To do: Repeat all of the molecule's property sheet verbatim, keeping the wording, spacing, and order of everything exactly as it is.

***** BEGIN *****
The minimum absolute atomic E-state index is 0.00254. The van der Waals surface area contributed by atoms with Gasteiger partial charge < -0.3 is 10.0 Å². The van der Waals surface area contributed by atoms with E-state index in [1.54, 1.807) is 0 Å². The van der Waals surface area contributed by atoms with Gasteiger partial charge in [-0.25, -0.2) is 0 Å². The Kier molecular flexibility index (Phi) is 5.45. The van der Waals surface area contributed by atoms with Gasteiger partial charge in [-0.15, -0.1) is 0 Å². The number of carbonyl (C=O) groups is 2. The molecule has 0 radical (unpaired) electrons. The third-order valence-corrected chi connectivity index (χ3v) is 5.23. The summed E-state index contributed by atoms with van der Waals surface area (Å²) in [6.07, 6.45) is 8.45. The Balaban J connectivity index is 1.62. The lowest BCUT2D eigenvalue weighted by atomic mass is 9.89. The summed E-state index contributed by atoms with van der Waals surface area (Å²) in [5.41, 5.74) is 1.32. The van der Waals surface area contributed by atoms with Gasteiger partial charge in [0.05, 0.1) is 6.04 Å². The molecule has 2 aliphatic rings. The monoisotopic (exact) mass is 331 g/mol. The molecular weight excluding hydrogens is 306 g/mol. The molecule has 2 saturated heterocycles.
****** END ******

The minimum absolute atomic E-state index is 0.00254. The van der Waals surface area contributed by atoms with Gasteiger partial charge < -0.3 is 10.0 Å². The van der Waals surface area contributed by atoms with E-state index in [1.54, 1.807) is 0 Å². The van der Waals surface area contributed by atoms with Gasteiger partial charge in [-0.25, -0.2) is 0 Å². The Kier molecular flexibility index (Phi) is 5.45. The van der Waals surface area contributed by atoms with Gasteiger partial charge in [-0.15, -0.1) is 0 Å². The number of carbonyl (C=O) groups is 2. The molecule has 0 radical (unpaired) electrons. The third-order valence-corrected chi connectivity index (χ3v) is 5.23. The summed E-state index contributed by atoms with van der Waals surface area (Å²) in [6.07, 6.45) is 8.45. The Balaban J connectivity index is 1.62. The lowest BCUT2D eigenvalue weighted by atomic mass is 9.89. The summed E-state index contributed by atoms with van der Waals surface area (Å²) in [5.41, 5.74) is 1.32. The van der Waals surface area contributed by atoms with Gasteiger partial charge in [0.05, 0.1) is 6.04 Å². The molecule has 2 aliphatic rings. The monoisotopic (exact) mass is 331 g/mol. The molecular weight excluding hydrogens is 306 g/mol. The molecule has 2 saturated heterocycles.